On Dec. 16, the Russian military reportedly tested what appears to be an anti-satellite weapon — a rocket that can boost into low orbit and smash into enemy spacecraft.
The test could be the latest sign of Russia’s intention, and improving ability, to threaten America’s hundreds of government and private spacecraft — and chip away at the United States’ military and commercial advantage in space.
It might also be the latest provocation from a Russian regime that increasingly denies any responsibility for its most destabilizing moves. That’s how Moscow can get away with hacking elections in the United States and other Western countries and invading Ukraine, among other attacks on global order.
The apparent anti-satellite (ASAT) test largely escaped public notice. The Washington Free Beacon was the first to report on the weapon’s trial, on Dec. 21 — attributing the information to unnamed U.S. government sources. CNN also pointed out the test, again citing anonymous U.S. officials.
Capt. Nicholas Mercurio, a spokesman for the 14th U.S. Air Force, which oversees space systems, declined to specifically comment on the reported Russian test. “We monitor missile launches around the globe,” Mercurio told The Daily Beast, “but as a matter of policy we don’t normally discuss intelligence specific to those launches.”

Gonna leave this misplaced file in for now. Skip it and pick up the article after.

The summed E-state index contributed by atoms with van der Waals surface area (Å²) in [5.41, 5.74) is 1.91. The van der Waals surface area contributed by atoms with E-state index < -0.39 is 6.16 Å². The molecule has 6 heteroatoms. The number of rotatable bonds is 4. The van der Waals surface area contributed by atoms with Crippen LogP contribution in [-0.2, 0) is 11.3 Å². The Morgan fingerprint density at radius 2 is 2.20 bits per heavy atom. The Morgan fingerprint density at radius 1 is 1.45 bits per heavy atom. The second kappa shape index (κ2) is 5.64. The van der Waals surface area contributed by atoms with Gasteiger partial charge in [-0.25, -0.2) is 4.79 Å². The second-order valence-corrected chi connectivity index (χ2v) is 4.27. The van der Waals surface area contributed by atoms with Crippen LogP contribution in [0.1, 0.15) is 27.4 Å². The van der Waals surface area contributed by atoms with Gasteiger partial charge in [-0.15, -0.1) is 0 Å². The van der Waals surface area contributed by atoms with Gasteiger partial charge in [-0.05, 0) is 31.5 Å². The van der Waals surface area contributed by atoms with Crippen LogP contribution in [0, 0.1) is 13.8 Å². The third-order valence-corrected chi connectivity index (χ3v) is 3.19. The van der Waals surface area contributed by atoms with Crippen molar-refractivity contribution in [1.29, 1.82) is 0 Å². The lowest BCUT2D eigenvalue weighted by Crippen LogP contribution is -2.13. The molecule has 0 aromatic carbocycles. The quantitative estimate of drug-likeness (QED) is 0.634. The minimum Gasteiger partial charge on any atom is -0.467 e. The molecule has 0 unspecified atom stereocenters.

For the anti-satellite test, the Russians have a tidy cover story — that the rocket isn’t actually an anti-satellite weapon, or ASAT. Instead, it’s a meant for shooting down incoming ballistic missiles.
That is to say, the rocket that Russia tested on Dec. 16 could be a defensive rocket-killer, rather than an offensive satellite-killer. “My take is that it could be either,” Pavel Podvig, an independent expert on Russian strategic forces, told The Daily Beast via email. “It is difficult to say at this point.”
But in fact, there’s no meaningful difference between an anti-satellite weapon and a defensive missile-interceptor. The same basic hardware can do both jobs.
“The only difference between a hit-to-kill interceptor for missile defense and one for low-Earth-orbit ASAT is going to be in the software,” Jeffrey Lewis, who helps lead nonproliferation programs at the Middlebury Institute of International Studies, told The Daily Beast via email. [Continue reading…]